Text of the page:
Al Shusterman, a longtime presence in the California bluegrass scene, died April 24 after a fall at his home. He was 75.
Shusterman spent more than three decades as a DJ, and was still working for KUBU in the Sacramento area at the time of his death. His show, Backwoods Bluegrass, played an eclectic mix of bluegrass, from stars to unknowns. He had earlier worked as a promoter. He also played the resonator guitar and was known as a good singer.
Al’s death was reported by his brother, Sid, a fellow picker, who started out trading cassette and reel-to-reel tapes of bands they had heard, Al from Texas, Louisiana and California, Sid from the East Coast.
“I listened to his show just last week. It’s especially tough because this is the beginning of festival season,” said Sid, who spoke with Al on the phone every week. Much of the conversation focused on bluegrass and the touring schedules of favorite bands.
In addition to the brotherly bond, the Shustermans shared a favorite band – The Dillards. Al met the band in Philadelphia in the early 1960s, with Sid remembering a wonderful detail from Al’s report to him: “They were walking down the street in their buckskin outfits!”
In addition to giving artists airtime, Al endeared himself to many of them by writing and sharing short reviews of projects that came his way. You don’t have to look very hard to find his reviews quoted or excerpted in liner notes and on the websites of appreciative bluegrass artists.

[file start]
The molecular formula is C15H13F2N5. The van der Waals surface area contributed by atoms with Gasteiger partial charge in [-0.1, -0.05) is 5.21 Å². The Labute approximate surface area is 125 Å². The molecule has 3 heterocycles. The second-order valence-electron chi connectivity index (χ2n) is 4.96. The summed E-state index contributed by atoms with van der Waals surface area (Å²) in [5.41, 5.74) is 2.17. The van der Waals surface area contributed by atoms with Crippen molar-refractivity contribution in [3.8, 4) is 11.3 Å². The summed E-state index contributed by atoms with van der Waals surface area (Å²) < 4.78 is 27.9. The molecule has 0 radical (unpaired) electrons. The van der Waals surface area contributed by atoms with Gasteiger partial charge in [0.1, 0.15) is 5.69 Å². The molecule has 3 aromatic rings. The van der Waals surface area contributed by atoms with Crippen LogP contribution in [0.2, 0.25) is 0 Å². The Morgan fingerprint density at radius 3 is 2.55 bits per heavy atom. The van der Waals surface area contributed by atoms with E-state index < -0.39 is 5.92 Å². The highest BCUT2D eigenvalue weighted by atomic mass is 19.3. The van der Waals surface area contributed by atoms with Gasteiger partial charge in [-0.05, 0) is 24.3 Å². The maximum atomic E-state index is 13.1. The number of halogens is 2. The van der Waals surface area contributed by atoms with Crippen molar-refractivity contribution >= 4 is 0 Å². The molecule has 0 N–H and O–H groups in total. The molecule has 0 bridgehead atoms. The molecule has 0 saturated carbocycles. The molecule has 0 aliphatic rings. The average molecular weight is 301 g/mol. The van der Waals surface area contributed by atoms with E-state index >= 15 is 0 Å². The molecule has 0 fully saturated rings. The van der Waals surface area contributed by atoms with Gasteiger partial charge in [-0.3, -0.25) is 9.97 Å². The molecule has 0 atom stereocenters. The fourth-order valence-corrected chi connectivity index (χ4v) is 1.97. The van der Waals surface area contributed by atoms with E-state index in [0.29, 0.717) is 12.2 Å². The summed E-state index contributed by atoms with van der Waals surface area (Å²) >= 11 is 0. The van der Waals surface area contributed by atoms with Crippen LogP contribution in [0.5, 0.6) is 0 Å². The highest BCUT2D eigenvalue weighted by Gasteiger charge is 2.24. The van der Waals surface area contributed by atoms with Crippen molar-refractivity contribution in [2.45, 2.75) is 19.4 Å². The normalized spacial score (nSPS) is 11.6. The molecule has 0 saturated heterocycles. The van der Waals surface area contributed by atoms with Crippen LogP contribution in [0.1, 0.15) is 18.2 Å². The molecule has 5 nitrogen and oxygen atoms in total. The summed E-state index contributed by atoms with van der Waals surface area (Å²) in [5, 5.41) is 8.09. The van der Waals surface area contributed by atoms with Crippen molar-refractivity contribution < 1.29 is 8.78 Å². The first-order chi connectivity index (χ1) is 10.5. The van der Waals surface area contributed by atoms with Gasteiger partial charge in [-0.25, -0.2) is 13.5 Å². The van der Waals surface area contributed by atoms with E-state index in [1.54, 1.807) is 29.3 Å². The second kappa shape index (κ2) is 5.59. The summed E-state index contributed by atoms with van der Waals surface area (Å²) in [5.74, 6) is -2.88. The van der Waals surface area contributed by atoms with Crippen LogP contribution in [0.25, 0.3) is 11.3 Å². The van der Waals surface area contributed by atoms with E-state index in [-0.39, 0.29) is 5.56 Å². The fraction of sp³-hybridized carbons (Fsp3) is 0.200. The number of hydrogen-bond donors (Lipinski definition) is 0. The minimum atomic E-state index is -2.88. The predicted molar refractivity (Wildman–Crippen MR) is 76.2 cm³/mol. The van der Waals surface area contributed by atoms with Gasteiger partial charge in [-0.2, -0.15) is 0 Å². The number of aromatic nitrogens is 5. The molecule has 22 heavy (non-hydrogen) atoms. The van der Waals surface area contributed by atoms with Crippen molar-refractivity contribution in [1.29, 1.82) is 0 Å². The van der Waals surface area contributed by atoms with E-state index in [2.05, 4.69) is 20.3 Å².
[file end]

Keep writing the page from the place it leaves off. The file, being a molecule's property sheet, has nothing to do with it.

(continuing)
For example, here’s what he had to say a while back about Kim Robins: “I loved Kim Robins’ new project, Raining in Baltimore, from the moment it started. I was mesmerized the entire time it was playing. I just love her voice and the emotion she put into each song. I played it numerous times and found something new and exciting each time I heard it.” There are hundreds of similar reports from Al floating around.
Those reviews, interviews and various types of recordings from 33 years of radio work fill two bedrooms of the house he shared with his wife, Sandra, and their family. That’s a testament to the staying power of bluegrass music, and to one man’s enduring affinity for it.
RIP, Al Shusterman. Thanks for all you did for bluegrass.